Dr. Seuss and Cancel vs. Curate Cultures

By Emily Ball Cicchini, Ph.D., Executive Director

Let’s talk about Dr. Seuss! You may have heard that some of his books are being discontinued by their publishers. Some people are saying that this is censorship or something called “cancel culture.” However, only six from his collection of 60 books are being voluntarily unpublished because they have drawings that today we can recognize as stereotypical, demeaning, dismissive, and hurtful. What if we decide that books that display racism are simply not that good? We want to curate good books for our children. Beautiful books. Books that are true to life and the imagination.

Does this mean that all of Dr. Seuss is getting “canceled?” Of course not. Plenty of his books do exactly the opposite, advocating for difference, care, and inclusion. Taking away these six books does not mean that the 54 others have no value. Or that we don’t value his amazing contributions to the field of children’s literature and to the childhoods of many of us who are adults today.

Dr. Seuss Cancel and Curate Culture

Two of these books, And to Think That I Saw It on Mulberry Street and If I Ran the Zoo were actually used by my parents to help teach me about racism against Blacks and Asians when I was growing up, but our favorites were One Fish, Two Fish and The Lorax. Books that are classic but have been found to have racist messages can be used as “learning opportunities,” as parents and librarians start to pull them out of circulation. Research says that children become aware of racism at a very young age. So why shouldn’t we be discussing it openly with them? When we decide that some book is not good, because it represents a world that is ignorant, we should be saying why that is so, not just tucking it away as if it never existed. It becomes a teachable moment.

We can decide to focus on certain cultural works that promote understanding and note others, even done unintentionally, as mistakes. White writers often exhibit the biases of white privilege that make them unaware of how they are perpetuating racism. But this does not mean all their writing is bad. It does mean that White people, like me, all have a lot to learn about our implicit biases and how to make space for other voices and other cultures, particularly Black, Indigenous, People of Color (BIPOC).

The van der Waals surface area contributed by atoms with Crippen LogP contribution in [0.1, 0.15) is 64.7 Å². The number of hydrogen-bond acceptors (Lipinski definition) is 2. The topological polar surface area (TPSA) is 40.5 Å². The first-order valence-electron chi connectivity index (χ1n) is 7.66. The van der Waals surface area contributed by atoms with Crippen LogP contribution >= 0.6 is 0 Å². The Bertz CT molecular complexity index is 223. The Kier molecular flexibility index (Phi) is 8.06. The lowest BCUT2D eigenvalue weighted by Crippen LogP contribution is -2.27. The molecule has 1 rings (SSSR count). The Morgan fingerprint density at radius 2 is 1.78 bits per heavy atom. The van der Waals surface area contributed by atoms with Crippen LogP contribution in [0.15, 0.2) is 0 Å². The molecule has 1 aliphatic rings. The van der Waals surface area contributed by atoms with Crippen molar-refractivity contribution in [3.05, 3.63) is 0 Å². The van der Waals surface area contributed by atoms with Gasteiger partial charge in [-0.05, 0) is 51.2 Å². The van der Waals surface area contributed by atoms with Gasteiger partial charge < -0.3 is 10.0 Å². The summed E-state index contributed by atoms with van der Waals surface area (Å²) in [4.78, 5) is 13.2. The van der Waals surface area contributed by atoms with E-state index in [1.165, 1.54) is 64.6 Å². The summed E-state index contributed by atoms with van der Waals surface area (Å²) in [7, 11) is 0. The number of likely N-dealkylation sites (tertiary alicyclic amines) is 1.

BookSpring is actively working on becoming more anti-racist at the board, staff, and book curation level. We’ve released a Diversity, Equity, and Inclusion statement and made it part of our 2020-2025 Strategic Plan.  We launched a Community Advisory Committee to get feedback from the people in the many different communities we serve, and are doing a brown bag lunch internally to discuss issues of racial bias.

BookSpring is concerned about the insensitive portrayals of race in children’s literature. As such, we will discontinue the distribution of specific single works by any author with racist content, but not their entire bodies of work categorically. We will also use such instances as teaching tools about stereotyping and intolerance for parents and educators. And we are striving to increase the number of books distributed to all children that are by, for, and about People of Color.

We can choose to value a vision of a world where people read, listen, and take shared responsibility for each other and our planet’s happiness and well-being. That’s the wise, beautiful, and good curated culture that I want to live in.

How about you and your children?

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Dr. Seuss and Cancel vs. Curate Cultures
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Dr. Seuss and Cancel vs. Curate Cultures

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